The late Joe Paterno, whose record at Penn State as the winningest coach in college football was tarnished by a child sex scandal involving an assistant coach, was No. 1 again on Friday after the NCAA settled a lawsuit with two elected state officials.
The NCAA agreed to restore 112 wins - 111 of which were Paterno's - to Penn State's record.
"Today is a victory for the Penn State nation," said State Senator Jake Corman, who represents the area surrounding the school's main campus. "The NCAA has surrendered."
The governing body of US college sports had voided Penn State's football victories for 14 seasons as part of a package of sanctions to punish the school for failing to stop the abuse by Jerry Sandusky, an assistant coach on Paterno's staff.
Reinstating the victories restores Paterno's record as the winningest head coach in big-time US college football history.
Penn State officials were accused of not taking action after being alerted that Sandusky was sexually abusing children, sometimes in the locker room showers.
The scandal led to Paterno, who won two national championships and had been one of the most revered figures in college football, being fired along with other top school officials shortly after the scandal broke in November 2011. He died of lung cancer a little more than two months later at age 85.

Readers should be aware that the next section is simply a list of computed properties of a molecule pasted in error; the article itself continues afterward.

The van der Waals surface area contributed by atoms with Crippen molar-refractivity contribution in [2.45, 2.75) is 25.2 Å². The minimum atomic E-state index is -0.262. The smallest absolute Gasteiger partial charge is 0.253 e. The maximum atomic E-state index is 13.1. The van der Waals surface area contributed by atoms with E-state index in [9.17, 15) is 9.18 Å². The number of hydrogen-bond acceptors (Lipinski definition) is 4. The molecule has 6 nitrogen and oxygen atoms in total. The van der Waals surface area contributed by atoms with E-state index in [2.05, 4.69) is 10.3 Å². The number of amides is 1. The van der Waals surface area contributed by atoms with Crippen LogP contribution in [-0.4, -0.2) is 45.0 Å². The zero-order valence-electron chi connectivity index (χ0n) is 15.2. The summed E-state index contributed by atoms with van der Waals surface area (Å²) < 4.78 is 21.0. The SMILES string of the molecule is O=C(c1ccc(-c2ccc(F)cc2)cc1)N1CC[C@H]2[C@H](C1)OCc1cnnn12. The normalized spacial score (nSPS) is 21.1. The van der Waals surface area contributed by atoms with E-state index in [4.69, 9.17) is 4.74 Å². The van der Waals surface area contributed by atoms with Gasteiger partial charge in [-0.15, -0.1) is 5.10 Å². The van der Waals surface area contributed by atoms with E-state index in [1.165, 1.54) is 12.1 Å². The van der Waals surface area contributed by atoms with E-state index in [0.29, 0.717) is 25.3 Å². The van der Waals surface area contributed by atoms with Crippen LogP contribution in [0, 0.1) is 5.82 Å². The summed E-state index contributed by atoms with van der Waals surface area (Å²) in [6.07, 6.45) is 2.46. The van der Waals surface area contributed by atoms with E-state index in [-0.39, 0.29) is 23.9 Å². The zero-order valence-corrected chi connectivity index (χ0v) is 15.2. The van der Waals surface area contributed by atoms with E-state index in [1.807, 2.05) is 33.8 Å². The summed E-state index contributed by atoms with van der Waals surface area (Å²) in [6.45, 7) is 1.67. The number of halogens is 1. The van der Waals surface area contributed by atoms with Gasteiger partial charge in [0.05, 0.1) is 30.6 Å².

Sandusky, 70, is serving 30 to 60 years in prison after being convicted of molesting 10 boys.
Corman sued the NCAA with State Treasurer Rob McCord over a $60 million penalty imposed on the university for child abuse prevention. McCord and Corman wanted the money spent in the state and Friday's settlement clears the way for it.
The Corman-McCord lawsuit morphed into a broader challenge over whether the NCAA had the authority to punish the university.
At a news conference in Harrisburg on Friday, Corman said the settlement repeals the sanctions imposed on the university because of the scandal.
In addition to the $60 million penalty, Penn State was banned from lucrative post-season games for four years and had the number of scholarships for players reduced from 25 to 15.
At the time the sanctions were imposed in July 2012, Mark Emmert, president of the National Collegiate Athletic Association, said Penn State had put "hero worship and winning at all costs" ahead of integrity, honesty and responsibility. (Aditional reporting by Steve Ginsburg; Editing by Barbara Goldberg and Bill Trott)